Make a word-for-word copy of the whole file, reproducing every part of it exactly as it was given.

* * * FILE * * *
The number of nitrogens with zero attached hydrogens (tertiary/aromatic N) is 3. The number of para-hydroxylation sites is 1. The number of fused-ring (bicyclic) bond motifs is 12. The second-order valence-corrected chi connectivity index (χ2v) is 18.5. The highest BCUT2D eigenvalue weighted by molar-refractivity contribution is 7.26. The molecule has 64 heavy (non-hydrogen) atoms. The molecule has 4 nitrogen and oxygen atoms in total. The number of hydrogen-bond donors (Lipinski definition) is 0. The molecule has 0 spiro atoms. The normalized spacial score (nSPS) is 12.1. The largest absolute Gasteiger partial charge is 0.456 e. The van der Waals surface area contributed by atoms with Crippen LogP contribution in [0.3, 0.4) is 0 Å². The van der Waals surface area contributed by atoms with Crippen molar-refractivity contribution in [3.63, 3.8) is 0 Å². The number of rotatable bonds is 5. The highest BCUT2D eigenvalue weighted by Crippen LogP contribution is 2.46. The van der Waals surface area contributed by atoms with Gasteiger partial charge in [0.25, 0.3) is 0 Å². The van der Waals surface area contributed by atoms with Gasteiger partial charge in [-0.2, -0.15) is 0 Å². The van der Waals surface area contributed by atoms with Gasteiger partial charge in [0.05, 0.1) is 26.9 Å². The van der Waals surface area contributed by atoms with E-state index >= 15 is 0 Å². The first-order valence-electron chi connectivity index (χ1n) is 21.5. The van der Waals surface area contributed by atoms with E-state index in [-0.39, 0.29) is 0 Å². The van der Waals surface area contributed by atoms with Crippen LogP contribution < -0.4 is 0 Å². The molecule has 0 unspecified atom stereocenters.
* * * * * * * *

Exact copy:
The number of nitrogens with zero attached hydrogens (tertiary/aromatic N) is 3. The number of para-hydroxylation sites is 1. The number of fused-ring (bicyclic) bond motifs is 12. The second-order valence-corrected chi connectivity index (χ2v) is 18.5. The highest BCUT2D eigenvalue weighted by molar-refractivity contribution is 7.26. The molecule has 64 heavy (non-hydrogen) atoms. The molecule has 4 nitrogen and oxygen atoms in total. The number of hydrogen-bond donors (Lipinski definition) is 0. The molecule has 0 spiro atoms. The normalized spacial score (nSPS) is 12.1. The largest absolute Gasteiger partial charge is 0.456 e. The van der Waals surface area contributed by atoms with Crippen LogP contribution in [0.3, 0.4) is 0 Å². The van der Waals surface area contributed by atoms with Crippen molar-refractivity contribution in [3.63, 3.8) is 0 Å². The number of rotatable bonds is 5. The highest BCUT2D eigenvalue weighted by Crippen LogP contribution is 2.46. The van der Waals surface area contributed by atoms with Gasteiger partial charge in [0.25, 0.3) is 0 Å². The van der Waals surface area contributed by atoms with Gasteiger partial charge in [-0.2, -0.15) is 0 Å². The van der Waals surface area contributed by atoms with Gasteiger partial charge in [0.05, 0.1) is 26.9 Å². The van der Waals surface area contributed by atoms with E-state index >= 15 is 0 Å². The first-order valence-electron chi connectivity index (χ1n) is 21.5. The van der Waals surface area contributed by atoms with E-state index in [-0.39, 0.29) is 0 Å². The van der Waals surface area contributed by atoms with Crippen LogP contribution < -0.4 is 0 Å². The molecule has 0 unspecified atom stereocenters.